Example:  Given  user@a.b.c.d connecting to e.f.g.h  only two tries
             should be attempted as a result of using an implicit
             search list:

e.f.g.h. and e.f.g.h.b.c.d.

Given user@a.b.c.d. connecting to host those same two tries would appear as:

x.b.c.d. and x.

   Some organizations make regular use of multi-part, partially
   qualified Domain Names.  For example, host
   might be used to making references to bar.loc2, or mumble.loc3, all
   of which refer to

The stringent implicit search rules for BIND 4.9.2 will now cause these searches to fail. To return the ability for them to succeed, configuration of the client resolvers must be changed to include an explicit search rule for That is, it must contain an explicit rule for any -- and each -- portion of the locally- administered sub-domain that it wishes to have as part of the search list.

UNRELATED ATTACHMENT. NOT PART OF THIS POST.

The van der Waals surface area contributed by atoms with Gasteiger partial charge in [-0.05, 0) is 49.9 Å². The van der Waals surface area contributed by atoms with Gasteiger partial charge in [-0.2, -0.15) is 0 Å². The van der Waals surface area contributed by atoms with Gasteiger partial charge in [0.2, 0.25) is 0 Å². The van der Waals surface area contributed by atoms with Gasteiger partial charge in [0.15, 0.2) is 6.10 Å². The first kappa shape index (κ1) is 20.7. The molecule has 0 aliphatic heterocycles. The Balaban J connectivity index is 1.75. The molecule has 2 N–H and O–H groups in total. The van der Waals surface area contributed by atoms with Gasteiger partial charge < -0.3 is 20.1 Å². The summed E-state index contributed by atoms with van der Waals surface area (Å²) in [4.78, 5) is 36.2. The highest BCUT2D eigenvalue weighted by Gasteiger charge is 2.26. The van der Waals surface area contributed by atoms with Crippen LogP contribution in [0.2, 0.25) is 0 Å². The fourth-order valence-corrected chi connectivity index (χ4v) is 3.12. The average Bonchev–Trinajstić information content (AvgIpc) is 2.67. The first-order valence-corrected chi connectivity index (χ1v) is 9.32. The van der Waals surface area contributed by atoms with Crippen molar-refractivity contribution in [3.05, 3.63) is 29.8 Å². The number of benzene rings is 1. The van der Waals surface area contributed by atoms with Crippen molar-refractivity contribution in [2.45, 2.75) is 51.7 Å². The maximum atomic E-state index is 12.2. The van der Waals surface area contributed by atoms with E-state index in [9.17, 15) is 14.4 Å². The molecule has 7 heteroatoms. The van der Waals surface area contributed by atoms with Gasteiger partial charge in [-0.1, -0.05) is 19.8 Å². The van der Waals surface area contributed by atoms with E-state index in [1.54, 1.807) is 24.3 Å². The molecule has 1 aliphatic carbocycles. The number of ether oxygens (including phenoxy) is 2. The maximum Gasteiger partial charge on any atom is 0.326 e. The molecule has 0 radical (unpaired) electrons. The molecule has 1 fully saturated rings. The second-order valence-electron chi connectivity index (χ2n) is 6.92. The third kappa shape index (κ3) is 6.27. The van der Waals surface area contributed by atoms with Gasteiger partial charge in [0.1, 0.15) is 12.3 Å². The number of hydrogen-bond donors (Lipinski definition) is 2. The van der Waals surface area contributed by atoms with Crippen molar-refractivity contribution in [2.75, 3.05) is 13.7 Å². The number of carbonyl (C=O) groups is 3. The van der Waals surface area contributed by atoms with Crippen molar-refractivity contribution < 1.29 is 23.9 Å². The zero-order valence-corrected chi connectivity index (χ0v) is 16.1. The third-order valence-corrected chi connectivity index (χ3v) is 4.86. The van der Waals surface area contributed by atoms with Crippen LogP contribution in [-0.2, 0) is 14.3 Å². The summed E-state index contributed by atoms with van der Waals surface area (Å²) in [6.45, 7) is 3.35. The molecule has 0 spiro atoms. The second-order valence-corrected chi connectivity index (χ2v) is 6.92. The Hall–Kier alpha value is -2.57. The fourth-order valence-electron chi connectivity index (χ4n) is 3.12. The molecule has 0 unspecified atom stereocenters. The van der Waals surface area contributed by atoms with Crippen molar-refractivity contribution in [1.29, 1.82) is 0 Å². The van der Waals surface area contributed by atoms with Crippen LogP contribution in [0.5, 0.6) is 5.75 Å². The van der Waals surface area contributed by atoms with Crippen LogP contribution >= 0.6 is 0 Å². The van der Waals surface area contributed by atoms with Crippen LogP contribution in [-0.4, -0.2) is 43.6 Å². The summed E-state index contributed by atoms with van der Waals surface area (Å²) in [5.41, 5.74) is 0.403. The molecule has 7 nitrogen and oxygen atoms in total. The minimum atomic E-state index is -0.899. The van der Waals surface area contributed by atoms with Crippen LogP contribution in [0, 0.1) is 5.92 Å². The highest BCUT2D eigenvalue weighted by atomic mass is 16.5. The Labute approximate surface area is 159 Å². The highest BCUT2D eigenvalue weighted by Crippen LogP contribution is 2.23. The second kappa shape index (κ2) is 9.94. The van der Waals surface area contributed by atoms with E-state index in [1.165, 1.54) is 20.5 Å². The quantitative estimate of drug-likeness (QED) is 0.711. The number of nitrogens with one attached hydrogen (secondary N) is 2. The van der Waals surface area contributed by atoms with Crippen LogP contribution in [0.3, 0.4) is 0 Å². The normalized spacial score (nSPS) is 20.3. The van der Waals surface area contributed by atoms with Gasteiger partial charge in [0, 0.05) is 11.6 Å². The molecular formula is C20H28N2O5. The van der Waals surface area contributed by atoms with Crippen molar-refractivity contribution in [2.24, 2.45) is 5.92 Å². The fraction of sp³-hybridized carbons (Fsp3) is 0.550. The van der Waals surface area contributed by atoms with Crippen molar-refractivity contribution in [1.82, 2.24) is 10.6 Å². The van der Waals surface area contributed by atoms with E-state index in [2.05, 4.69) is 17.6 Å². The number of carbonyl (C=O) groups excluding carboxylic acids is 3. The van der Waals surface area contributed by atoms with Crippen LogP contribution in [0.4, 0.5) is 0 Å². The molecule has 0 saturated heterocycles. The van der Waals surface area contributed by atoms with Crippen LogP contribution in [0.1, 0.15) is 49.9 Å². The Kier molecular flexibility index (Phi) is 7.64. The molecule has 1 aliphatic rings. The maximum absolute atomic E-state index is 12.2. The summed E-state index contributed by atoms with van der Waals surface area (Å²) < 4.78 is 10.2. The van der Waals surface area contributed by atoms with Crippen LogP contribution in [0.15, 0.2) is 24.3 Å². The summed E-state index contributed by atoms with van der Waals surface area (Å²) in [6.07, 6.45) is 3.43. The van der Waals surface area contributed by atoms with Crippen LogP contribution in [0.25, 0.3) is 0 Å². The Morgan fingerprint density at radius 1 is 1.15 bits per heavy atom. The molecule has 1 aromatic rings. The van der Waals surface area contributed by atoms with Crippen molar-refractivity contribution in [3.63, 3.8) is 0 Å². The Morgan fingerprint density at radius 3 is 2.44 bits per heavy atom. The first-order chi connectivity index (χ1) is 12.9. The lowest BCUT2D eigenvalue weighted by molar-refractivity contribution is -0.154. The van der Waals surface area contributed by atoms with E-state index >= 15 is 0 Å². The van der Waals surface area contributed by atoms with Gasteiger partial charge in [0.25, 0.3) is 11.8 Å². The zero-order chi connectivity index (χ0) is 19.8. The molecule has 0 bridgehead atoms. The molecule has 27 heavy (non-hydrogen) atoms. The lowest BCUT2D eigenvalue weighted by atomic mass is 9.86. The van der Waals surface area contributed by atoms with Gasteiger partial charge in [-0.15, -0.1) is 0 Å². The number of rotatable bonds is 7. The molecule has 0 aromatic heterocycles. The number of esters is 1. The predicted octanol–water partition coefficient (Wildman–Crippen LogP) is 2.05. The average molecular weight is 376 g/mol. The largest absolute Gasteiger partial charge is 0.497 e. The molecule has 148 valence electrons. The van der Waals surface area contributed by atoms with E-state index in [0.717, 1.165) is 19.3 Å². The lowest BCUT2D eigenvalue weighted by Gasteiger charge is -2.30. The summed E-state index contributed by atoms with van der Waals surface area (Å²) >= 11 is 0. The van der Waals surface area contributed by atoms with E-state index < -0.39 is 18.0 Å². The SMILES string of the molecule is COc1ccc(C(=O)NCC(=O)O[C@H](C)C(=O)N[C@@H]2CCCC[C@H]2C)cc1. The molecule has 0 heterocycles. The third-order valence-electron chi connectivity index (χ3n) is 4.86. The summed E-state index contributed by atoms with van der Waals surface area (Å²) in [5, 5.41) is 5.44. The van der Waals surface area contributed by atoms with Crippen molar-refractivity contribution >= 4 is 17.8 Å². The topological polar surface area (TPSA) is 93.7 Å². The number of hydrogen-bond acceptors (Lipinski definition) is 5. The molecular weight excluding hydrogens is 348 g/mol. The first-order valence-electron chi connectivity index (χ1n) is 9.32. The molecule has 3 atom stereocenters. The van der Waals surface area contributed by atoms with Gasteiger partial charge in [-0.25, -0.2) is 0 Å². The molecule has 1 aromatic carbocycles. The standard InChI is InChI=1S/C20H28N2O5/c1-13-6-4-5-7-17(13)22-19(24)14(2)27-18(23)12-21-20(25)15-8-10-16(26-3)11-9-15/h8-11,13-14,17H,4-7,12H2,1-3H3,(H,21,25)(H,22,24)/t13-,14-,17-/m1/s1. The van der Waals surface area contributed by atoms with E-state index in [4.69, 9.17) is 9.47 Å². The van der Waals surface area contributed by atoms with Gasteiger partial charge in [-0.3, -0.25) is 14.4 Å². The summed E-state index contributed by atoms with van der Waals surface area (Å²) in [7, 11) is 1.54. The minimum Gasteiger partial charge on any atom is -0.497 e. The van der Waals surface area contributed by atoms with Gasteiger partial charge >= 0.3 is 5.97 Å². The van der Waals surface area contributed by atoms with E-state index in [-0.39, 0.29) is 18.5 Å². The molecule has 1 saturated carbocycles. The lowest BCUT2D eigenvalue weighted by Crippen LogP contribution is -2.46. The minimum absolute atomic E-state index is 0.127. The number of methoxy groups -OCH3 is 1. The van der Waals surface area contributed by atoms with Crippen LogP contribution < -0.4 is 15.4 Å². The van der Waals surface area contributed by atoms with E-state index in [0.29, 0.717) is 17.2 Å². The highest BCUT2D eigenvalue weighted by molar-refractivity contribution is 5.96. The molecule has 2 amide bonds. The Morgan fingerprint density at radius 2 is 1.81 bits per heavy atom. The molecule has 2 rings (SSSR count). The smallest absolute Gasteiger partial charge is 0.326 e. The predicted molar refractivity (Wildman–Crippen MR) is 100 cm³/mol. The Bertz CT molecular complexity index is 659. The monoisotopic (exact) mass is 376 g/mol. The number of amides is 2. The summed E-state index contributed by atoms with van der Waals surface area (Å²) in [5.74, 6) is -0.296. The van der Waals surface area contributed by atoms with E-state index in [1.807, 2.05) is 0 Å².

[1] Mockapetris, P., "Domain Names Concepts and Facilities", STD 13,
       RFC 1034, USC/Information Sciences Institute, November 1987.
   [2] Mockapetris, P., "Domain Names Implementation and Specification",
       STD 13, RFC 1035, USC/Information Sciences Institute, November
   [3] Partridge, C., "Mail Routing and the Domain System", STD 14, RFC
       974, CSNET CIC BBN, January 1986.
   [4] Kumar, A., Postel, J., Neuman, C., Danzig, P., and S. Miller,
       "Common DNS Implementation Errors and Suggested Fixes", RFC 1536,
       USC/Information Sciences Institute, USC, October 1993.
   [5] Beertema, P., "Common DNS Data File Configuration Errors", RFC
       1537, CWI, October 1993.

Security Considerations

This memo indicates vulnerabilities with all too-forgiving DNS clients. It points out a correction that would eliminate the future potential of the problem.

Author's Address

Ehud Gavron
ACES Research Inc.
PO Box 14546
Tucson, AZ 85711

   Phone: (602) 743-9841